Justice Reinvestment in Maine

In 2019, the CSG Justice Center embarked on a Justice Reinvestment approach in Maine to help state leaders identify and address the most pressing criminal justice system challenges.

In 2019, Maine faced a number of pressing public safety challenges. Like other northeastern states, Maine was hit hard by the opioid crisis, with an opioid overdose death rate that was among the highest in the nation. The opioid crisis created substantial operational and resource challenges for both local and state justice and behavioral health systems in the state, exacerbating existing stress on those systems. Further, despite having the nation’s second-lowest incarceration rate and a steady decline in overall reported crime, Maine’s prison population had increased in recent years, particularly for women. Probation revocations accounted for more than 40 percent of prison admissions in Maine, which many state leaders attributed to a lack of community-based programming and resources for people with mental illnesses and substance addictions.

In the summer of 2019, Maine leaders requested and received support from the U.S. Department of Justice’s Bureau of Justice Assistance (BJA) and The Pew Charitable Trusts (Pew) to utilize a Justice Reinvestment approach to address these challenges. Staff from the CSG Justice Center provided intensive technical assistance by collecting and analyzing data and helping develop appropriate policy options to contain corrections spending and increase public safety. The Justice Reinvestment effort was guided by the interbranch Commission on the Sentencing, Supervision, Incarceration and Management of Offenders.

[Justice Reinvestment] provides an opportunity to ensure that our laws and policies reflect the values we hold dear, at every decision point throughout the process, for a fairer justice system.
Maine Rep. Rachel Talbot Ross
House Chair, Maine Commission to Improve the Sentencing, Supervision, Management and Incarceration of Prisoners

Key Staff


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Carl Reynolds
Senior Legal and Policy Advisor, Research
Carl Reynolds helps manage and develop projects related to court initiatives, corrections, sentencing reform, and juvenile justice issues. Among other projects, he works on the establishment and evaluation of public defender offices and on Justice Reinvestment strategies. Previously, Carl served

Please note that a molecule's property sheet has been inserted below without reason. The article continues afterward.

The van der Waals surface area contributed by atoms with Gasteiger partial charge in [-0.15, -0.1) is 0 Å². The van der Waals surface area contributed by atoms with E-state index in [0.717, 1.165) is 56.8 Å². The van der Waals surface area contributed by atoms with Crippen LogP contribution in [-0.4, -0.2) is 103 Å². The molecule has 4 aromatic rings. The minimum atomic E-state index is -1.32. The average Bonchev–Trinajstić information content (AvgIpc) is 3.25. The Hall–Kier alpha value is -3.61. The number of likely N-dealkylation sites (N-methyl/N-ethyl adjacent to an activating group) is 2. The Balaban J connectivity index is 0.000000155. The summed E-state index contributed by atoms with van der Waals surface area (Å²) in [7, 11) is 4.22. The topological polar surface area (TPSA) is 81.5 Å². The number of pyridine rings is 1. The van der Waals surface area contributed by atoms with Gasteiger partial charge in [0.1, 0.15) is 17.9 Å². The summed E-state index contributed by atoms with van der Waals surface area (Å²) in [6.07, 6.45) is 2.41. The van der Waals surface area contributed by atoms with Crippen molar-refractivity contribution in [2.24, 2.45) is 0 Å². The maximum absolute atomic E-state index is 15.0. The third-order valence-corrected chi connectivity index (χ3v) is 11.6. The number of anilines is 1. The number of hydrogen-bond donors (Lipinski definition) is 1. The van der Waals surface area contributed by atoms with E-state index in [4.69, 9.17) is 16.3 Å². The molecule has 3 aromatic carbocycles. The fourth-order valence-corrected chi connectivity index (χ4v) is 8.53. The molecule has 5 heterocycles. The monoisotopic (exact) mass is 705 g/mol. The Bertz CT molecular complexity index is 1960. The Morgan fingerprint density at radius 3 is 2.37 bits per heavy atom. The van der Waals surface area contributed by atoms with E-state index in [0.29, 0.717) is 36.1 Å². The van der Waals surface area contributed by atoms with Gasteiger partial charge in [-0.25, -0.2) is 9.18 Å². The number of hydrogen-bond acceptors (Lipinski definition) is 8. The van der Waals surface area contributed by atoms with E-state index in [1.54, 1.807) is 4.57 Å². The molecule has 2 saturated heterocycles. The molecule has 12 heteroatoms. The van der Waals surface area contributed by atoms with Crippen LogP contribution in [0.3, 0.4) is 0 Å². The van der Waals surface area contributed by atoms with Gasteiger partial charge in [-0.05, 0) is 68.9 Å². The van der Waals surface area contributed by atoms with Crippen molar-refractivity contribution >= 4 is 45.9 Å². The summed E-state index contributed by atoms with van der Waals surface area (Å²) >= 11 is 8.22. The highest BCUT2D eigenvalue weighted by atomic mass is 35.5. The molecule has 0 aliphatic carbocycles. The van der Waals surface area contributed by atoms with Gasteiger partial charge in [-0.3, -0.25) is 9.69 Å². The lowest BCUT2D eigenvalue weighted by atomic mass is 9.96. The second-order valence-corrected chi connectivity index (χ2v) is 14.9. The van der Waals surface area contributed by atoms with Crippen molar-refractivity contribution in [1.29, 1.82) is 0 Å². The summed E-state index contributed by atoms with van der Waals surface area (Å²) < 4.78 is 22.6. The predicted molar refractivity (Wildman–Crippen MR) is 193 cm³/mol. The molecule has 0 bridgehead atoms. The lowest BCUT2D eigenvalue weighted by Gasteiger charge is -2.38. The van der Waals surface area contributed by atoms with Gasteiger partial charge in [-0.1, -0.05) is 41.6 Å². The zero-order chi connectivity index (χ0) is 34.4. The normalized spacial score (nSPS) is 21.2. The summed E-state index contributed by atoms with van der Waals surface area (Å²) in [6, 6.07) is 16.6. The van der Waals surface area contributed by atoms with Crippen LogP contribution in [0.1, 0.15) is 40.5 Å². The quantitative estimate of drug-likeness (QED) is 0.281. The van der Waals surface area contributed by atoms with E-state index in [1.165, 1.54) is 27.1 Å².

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as director of the Texas Office of Court Administration. From 1997 to 2005, he was general counsel for the Texas Department of Criminal Justice (TDCJ), responsible for prisons, probation, and parole. He also was general counsel to the Texas Board of Criminal Justice—the governing body for TDCJ. Prior to that position, he was the executive director of the Texas Punishment Standards Commission, general counsel to the Texas Senate Committee on Criminal Justice, director of the Senate's redistricting staff, and a briefing attorney for the Texas Court of Criminal Appeals. Carl holds a BA from the University of Cincinnati, an MA from the Lyndon B. Johnson School of Public Affairs, and a JD from the University of Texas School of Law.
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    Laura van der Lugt
    Project Manager, State Initiatives
    Laura van der Lugt provides justice systems assessment, policy development, and implementation technical assistance to states, counties, and cities. She specializes in improving correctional continuum practices, strengthening supervision practices, and building and sustaining networks of community resources necessary to improve
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    community supervision outcomes and public safety. Before joining the CSG Justice Center, she was the director of research and innovation at the Suffolk County Sheriff’s Department (SCSD) in Boston, Massachusetts, where she oversaw the development, management, and measurement of SCSD policy innovation and programmatic strategy. Prior to SCSD, she worked as the director of evaluation and learning at Roca Inc., a Massachusetts-based nonprofit organization. Laura began her justice policy career in the Boston Police Commissioner’s Office of Research and Development, where she coordinated and managed the City of Boston’s federal Second Chance Act Adult Reentry Demonstration Project grant-related programming. Laura holds a BA in sociology from Bates College, an MA in criminology from the University of Pennsylvania, and a PhD in criminology and justice policy from Northeastern University.
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